We were lucky to have speakers who brought a lot of political experience to address us. The benefit is that we were given a very realistic view of the hill (or mountain) that a political campaign has to climb. It was a daunting view, but we will have time to be able to address the work and complexities that we will encounter. Below are a few of the that I took.
The trustee races receive the least attention and resources. They are smaller, but also more strategic. Candidates will need to have a thick skin and a strong ego.
Don’t take advice from just one person. Campaigns are becoming longer (think: a four-year campaign) and more professional. You need to be “always on”, always branding yourself. As soon as you declare your intention to run for office, you are labelled a politician and you lose your credibility. So be professional.
A campaign can be summarized in three words: Indentify, Confirm, Deliver. Campaigns are dynamic and need to respond to their context. Make your campaign meaningful. Clearly define the purpose of each part: eg. why do we have a website? What will it do for us? There is no single tool that will win (or lose) the election, so use all the tools you can. What social media will you use? Why? How? (Beware, it can eat up a large amount of time.) Connect with people in person, at the doors.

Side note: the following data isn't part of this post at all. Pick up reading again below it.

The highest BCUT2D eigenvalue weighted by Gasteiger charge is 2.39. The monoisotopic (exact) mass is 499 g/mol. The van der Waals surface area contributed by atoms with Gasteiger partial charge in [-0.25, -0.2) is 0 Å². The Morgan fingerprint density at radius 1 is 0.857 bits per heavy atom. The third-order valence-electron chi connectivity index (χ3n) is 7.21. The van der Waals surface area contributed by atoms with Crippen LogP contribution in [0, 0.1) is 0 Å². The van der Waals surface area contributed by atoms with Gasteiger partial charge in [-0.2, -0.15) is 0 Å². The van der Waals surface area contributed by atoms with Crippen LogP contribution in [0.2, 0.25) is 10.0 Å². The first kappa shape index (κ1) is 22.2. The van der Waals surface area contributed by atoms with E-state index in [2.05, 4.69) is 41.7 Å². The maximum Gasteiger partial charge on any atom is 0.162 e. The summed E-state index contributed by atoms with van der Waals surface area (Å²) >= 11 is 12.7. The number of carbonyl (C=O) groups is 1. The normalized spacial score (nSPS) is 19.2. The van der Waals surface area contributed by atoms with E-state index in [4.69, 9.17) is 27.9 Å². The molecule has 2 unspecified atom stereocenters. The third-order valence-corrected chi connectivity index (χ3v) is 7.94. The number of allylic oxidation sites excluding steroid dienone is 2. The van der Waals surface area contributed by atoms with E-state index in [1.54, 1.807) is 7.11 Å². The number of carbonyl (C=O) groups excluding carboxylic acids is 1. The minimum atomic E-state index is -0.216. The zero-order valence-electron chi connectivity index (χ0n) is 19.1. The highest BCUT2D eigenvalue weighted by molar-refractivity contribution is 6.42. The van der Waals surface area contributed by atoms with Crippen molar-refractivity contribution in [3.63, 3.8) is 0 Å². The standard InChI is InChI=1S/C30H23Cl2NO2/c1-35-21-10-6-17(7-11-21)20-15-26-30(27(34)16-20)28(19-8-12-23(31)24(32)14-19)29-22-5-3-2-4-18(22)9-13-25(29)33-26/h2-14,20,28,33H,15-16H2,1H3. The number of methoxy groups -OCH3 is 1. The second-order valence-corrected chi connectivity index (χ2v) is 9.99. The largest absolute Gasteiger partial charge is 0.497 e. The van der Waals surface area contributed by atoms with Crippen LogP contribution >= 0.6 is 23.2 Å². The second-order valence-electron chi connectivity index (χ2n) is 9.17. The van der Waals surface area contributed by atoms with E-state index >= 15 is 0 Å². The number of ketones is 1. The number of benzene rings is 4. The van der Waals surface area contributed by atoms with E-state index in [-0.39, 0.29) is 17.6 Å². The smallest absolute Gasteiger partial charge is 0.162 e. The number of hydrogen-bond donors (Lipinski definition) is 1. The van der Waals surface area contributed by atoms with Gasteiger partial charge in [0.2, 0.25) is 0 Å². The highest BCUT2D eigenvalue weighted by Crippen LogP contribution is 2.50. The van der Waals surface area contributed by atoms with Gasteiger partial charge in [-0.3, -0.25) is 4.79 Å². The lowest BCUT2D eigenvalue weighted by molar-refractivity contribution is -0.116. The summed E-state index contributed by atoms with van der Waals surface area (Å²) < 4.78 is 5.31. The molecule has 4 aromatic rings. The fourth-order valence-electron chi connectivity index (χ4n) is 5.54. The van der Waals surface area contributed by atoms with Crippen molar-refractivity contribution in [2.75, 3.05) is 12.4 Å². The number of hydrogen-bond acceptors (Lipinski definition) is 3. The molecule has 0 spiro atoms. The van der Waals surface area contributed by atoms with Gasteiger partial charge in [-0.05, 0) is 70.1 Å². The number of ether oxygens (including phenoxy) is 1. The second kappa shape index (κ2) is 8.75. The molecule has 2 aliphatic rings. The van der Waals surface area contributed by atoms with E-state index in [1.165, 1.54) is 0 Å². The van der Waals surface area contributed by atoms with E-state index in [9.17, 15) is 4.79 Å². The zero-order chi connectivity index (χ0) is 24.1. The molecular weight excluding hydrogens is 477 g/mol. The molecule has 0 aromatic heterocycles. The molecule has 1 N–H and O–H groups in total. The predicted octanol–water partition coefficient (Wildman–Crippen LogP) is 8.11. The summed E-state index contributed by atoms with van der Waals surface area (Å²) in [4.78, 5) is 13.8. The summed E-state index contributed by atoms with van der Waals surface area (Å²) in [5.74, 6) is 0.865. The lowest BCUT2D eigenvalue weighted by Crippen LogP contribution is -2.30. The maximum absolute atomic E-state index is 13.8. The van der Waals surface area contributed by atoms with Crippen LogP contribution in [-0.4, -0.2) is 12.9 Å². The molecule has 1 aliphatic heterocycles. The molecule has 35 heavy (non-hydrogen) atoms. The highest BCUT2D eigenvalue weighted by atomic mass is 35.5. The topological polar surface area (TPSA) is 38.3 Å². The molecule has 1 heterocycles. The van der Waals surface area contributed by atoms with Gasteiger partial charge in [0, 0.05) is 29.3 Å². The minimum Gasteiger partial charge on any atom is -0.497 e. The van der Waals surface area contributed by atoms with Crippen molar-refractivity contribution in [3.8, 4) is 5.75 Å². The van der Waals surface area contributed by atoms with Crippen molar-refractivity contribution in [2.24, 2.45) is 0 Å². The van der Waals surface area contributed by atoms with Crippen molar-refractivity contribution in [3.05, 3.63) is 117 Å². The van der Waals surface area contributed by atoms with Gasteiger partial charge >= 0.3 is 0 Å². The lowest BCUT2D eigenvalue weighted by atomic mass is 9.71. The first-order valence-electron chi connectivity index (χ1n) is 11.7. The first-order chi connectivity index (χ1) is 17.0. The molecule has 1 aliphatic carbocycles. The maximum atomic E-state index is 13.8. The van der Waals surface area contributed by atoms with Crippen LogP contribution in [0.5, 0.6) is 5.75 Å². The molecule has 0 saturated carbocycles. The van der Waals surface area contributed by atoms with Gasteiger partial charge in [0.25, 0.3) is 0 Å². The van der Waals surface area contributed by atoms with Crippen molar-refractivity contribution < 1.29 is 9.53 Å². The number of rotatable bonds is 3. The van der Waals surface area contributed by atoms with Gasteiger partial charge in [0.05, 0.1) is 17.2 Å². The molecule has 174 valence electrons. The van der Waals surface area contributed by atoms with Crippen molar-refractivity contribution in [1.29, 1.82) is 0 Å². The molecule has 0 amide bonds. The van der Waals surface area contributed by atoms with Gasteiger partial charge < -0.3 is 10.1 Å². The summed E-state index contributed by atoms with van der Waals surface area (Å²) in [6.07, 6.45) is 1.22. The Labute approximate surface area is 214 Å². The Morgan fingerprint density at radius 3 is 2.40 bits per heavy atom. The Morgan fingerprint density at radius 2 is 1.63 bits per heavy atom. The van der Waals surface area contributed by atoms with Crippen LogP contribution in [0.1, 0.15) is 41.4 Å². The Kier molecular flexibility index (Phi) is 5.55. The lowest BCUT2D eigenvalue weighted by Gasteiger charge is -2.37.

Fundraising (or “friendraising” or “FUNdraising”). Approach people you know. If you need $5000, approach 50 people and ask them for $100 each. The trick is in actually doing it. Don’t be shy, it’s a yes/no question. If you aren’t comfortable asking, get someone on the campaign team who can do it. Democracy is expensive and needs to be funded. In this day, find a way to take electronic donations.
Campaigns can be fun, but we don’t do it for fun. We campaign to win. And that’s going to take a combination of desire, luck, hard work, determination, brains, and appetite for risk.
A very comprehensive campaign manual can be found at: www.ndi.org/files/Political_Campaign_Planning_Manual_Malaysia.pdf